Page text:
The first factor that looms large is the fundamental role that a vigilant civil society plays in provoking public participation and debate, promoting state transparency and accountability, maintaining pressure and ultimately achieving change. A recent blog post on Pambazuka discusses the pivotal contributions that organizations such as the Association of Professional Societies in East Africa, Kenya Land Alliance, Kikuyus for Change and Kenyan Asian Forum made during the Kenyan constitution-making process.

The post, by Cottrell Ghai and Pal Ghai, also discusses the likelihood that civil organizations will continue to offer invaluable assistance, particularly "at a time when the capacity within the government is limited." This is further amplified because trade unions -- which uphold the constitution through their political and economic work -- are non-existent in Kenya.

The second factor is the role that a vibrant media has in driving reform. According to an opinion piece in the Washington Times, both civil society and the media have played a part in the constitution-making process in Kenya and will continue to do so.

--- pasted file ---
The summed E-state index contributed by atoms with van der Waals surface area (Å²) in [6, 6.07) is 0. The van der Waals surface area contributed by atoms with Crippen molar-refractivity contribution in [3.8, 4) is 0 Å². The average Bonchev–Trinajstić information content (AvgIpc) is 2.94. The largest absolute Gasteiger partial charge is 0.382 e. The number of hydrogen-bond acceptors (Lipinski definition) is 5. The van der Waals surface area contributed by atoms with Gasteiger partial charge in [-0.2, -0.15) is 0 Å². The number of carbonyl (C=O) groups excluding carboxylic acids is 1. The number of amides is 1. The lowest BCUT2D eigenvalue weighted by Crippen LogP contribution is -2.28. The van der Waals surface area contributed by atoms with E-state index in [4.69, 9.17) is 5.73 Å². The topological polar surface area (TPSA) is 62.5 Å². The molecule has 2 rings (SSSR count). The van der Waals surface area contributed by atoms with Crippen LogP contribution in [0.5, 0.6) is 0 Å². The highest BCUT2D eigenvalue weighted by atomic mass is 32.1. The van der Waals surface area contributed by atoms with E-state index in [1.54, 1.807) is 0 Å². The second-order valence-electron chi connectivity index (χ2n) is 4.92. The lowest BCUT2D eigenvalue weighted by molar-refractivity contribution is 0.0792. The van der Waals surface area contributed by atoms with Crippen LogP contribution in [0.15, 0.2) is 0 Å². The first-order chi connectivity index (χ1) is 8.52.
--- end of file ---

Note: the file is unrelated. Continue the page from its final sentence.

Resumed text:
"Kenya is blessed with free and vibrant media and a vigilant civil society that relentlessly shines light into all corners of government activity," it read. "This will heighten scrutiny in the use of public finances and resources by the executive and legislature."

Although it is unlikely that the Kenyan media are fully objective or free from political influence (which country's media is?), the Economist and the BBC have said that Kenya is more liberalized than most African countries. Various analysts have also stated that since independence the Kenyan media has been an important check on government power.